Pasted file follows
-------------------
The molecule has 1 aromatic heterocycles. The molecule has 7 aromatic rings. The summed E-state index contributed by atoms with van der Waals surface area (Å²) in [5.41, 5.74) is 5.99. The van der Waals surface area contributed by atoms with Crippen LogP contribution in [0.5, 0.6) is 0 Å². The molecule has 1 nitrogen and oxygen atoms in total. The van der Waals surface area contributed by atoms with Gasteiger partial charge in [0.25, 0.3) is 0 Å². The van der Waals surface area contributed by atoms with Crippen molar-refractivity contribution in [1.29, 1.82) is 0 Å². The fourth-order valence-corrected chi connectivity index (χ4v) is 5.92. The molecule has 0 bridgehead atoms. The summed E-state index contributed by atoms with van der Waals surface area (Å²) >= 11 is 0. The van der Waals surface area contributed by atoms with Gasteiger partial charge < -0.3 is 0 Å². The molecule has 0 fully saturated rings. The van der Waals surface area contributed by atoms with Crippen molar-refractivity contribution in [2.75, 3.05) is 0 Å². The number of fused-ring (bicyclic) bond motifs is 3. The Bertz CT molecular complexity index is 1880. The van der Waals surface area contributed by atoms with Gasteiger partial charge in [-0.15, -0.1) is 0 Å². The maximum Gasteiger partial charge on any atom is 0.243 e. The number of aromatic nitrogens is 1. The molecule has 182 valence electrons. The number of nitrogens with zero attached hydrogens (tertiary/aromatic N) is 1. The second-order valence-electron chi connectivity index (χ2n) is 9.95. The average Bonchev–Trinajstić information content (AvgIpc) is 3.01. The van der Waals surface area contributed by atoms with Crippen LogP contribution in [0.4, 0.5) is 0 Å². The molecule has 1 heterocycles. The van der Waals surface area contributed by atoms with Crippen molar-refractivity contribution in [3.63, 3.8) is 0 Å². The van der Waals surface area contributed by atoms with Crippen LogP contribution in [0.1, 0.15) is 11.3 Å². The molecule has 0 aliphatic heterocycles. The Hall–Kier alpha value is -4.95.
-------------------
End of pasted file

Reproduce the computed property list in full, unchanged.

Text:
The molecule has 1 aromatic heterocycles. The molecule has 7 aromatic rings. The summed E-state index contributed by atoms with van der Waals surface area (Å²) in [5.41, 5.74) is 5.99. The van der Waals surface area contributed by atoms with Crippen LogP contribution in [0.5, 0.6) is 0 Å². The molecule has 1 nitrogen and oxygen atoms in total. The van der Waals surface area contributed by atoms with Gasteiger partial charge in [0.25, 0.3) is 0 Å². The van der Waals surface area contributed by atoms with Crippen molar-refractivity contribution in [1.29, 1.82) is 0 Å². The fourth-order valence-corrected chi connectivity index (χ4v) is 5.92. The molecule has 0 bridgehead atoms. The summed E-state index contributed by atoms with van der Waals surface area (Å²) >= 11 is 0. The van der Waals surface area contributed by atoms with Gasteiger partial charge < -0.3 is 0 Å². The molecule has 0 fully saturated rings. The van der Waals surface area contributed by atoms with Crippen molar-refractivity contribution in [2.75, 3.05) is 0 Å². The number of fused-ring (bicyclic) bond motifs is 3. The Bertz CT molecular complexity index is 1880. The van der Waals surface area contributed by atoms with Gasteiger partial charge in [-0.15, -0.1) is 0 Å². The maximum Gasteiger partial charge on any atom is 0.243 e. The number of aromatic nitrogens is 1. The molecule has 182 valence electrons. The number of nitrogens with zero attached hydrogens (tertiary/aromatic N) is 1. The second-order valence-electron chi connectivity index (χ2n) is 9.95. The average Bonchev–Trinajstić information content (AvgIpc) is 3.01. The van der Waals surface area contributed by atoms with Crippen LogP contribution in [0.4, 0.5) is 0 Å². The molecule has 1 heterocycles. The van der Waals surface area contributed by atoms with Crippen molar-refractivity contribution in [3.63, 3.8) is 0 Å². The van der Waals surface area contributed by atoms with Crippen LogP contribution in [0.1, 0.15) is 11.3 Å². The molecule has 0 aliphatic heterocycles. The Hall–Kier alpha value is -4.95.